“Our use of biodiesel was pioneering when very few other universities were making this step to a cleaner fuel. Now CNG is the next logical step in UVM’s commitment to reducing emissions. It will be a good complement to the biodiesel that will continue to fuel some of our smaller buses,” says Gioia Thompson, UVM’s environmental coordinator.
And all new buses, diesel and CNG, are built with cleaner engines than what was available a decade ago. “If you go from a 1998 model year to a 2007, you’ve already improved by an order of magnitude the emissions standards for that vehicle,” Holmen said.
Natural gas vehicles date back at least into the 1930s, and today natural gas is well established as safe transportation fuel, having been on the road in California, Colorado, and many other states and foreign countries for years. “There are now hybrid electric engines available,” says Bradley, “that are also a good alternative to diesel, but they are not as well-tested and there are fewer options than with natural gas.”
“CNG is a mature fuel,” he said, noting that natural gas has an established distribution network, is less expensive than diesel, and that numerous types of heavy equipment, like the new trucks and vehicles the city will use, are available with natural gas engines.
In addition to their cleaner, safer emissions, CNG buses offer other advantages.
The new buses help reduce dependence on imported oil; more than 99 percent of natural gas consumed in the United States is produced in North America, according to the California Energy Commission.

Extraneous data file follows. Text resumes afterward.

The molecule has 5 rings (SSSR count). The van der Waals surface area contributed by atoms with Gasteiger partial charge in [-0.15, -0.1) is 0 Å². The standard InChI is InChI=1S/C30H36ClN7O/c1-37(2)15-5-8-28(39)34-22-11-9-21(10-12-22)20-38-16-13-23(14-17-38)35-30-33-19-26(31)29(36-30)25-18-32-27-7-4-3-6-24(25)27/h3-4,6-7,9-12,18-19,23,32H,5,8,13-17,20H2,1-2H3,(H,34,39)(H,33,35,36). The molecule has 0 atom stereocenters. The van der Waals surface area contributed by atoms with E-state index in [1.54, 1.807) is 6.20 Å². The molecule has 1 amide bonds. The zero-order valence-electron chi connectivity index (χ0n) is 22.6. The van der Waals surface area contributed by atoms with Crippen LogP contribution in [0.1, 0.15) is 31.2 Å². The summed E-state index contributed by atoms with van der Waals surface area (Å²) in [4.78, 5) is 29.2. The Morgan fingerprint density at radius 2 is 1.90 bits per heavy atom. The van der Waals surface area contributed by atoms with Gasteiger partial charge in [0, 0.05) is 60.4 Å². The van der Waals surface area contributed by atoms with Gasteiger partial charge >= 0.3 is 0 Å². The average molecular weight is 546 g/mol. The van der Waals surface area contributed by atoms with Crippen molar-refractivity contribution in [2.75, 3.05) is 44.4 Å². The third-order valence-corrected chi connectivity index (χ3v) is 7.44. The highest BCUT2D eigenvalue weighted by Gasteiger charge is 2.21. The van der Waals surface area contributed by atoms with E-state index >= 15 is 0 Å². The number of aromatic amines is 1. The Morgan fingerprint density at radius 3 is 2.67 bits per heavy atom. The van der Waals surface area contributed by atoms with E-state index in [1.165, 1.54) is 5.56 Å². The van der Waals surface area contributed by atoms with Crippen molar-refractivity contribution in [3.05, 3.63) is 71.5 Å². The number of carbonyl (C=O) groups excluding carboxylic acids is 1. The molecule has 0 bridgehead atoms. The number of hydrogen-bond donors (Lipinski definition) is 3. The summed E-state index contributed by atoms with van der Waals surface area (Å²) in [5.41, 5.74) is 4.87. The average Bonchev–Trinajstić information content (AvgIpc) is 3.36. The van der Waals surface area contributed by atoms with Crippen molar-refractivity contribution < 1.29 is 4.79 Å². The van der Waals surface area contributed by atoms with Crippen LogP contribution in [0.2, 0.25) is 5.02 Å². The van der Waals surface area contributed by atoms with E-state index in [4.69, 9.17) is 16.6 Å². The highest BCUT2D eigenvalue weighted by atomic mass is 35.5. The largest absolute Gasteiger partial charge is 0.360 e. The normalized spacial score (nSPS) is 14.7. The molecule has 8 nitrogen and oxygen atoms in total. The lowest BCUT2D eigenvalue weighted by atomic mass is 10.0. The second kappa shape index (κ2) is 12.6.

The building of compressed gas delivery systems – like the new tanks and equipment at the city’s public works building – could support clean-burning hydrogen vehicles in the future. In the near term, blends of hydrogen and natural gas could be available, and as the technological problems that hydrogen now faces are overcome, the CNG equipment could be converted for use in a straight hydrogen delivery system.
The new vehicles and fueling station also fuel the regional economy. The 41-foot buses — air-conditioned, handicapped accessible, and with 20 percent more seating capacity than UVM’s current buses — are built by the Orion bus company in Oriskany, N.Y. The new fueling station at 645 Pine Street was built by Smalley Contractors of Rutland.
For both the university and the city, the long-term goal is to run cost-effective vehicles that produce zero emissions fueled from renewable energy sources, such as solar and wind power. But that appears to be years away and, in the meantime, ground-level air pollution — with buses and other heavy diesel vehicles being major culprits — is a leading cause of respiratory and other health problems. CNG buses reduce this problem today.
“Natural gas is a bridge technology,” says Katherine Decarreau, director of UVM’s transportation and parking services. “They’re a great choice for now, and when they need to be replaced, we’ll have a clearer sense of what the next best technology will be.”